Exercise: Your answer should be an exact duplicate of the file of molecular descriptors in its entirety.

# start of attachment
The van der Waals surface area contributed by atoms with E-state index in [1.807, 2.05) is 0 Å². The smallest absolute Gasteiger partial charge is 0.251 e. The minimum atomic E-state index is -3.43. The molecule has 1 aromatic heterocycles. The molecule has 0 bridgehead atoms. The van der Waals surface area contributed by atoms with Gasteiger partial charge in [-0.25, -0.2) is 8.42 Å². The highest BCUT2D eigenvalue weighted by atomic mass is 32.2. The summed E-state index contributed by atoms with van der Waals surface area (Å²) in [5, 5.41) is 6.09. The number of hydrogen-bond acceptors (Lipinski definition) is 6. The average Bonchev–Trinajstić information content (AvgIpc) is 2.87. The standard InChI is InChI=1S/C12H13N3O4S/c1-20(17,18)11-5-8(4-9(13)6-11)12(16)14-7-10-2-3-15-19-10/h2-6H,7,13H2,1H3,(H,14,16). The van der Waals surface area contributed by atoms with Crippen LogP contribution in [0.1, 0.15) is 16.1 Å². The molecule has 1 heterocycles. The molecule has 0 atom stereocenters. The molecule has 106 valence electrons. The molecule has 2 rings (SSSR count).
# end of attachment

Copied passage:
The van der Waals surface area contributed by atoms with E-state index in [1.807, 2.05) is 0 Å². The smallest absolute Gasteiger partial charge is 0.251 e. The minimum atomic E-state index is -3.43. The molecule has 1 aromatic heterocycles. The molecule has 0 bridgehead atoms. The van der Waals surface area contributed by atoms with Gasteiger partial charge in [-0.25, -0.2) is 8.42 Å². The highest BCUT2D eigenvalue weighted by atomic mass is 32.2. The summed E-state index contributed by atoms with van der Waals surface area (Å²) in [5, 5.41) is 6.09. The number of hydrogen-bond acceptors (Lipinski definition) is 6. The average Bonchev–Trinajstić information content (AvgIpc) is 2.87. The standard InChI is InChI=1S/C12H13N3O4S/c1-20(17,18)11-5-8(4-9(13)6-11)12(16)14-7-10-2-3-15-19-10/h2-6H,7,13H2,1H3,(H,14,16). The van der Waals surface area contributed by atoms with Crippen LogP contribution in [0.1, 0.15) is 16.1 Å². The molecule has 1 heterocycles. The molecule has 0 atom stereocenters. The molecule has 106 valence electrons. The molecule has 2 rings (SSSR count).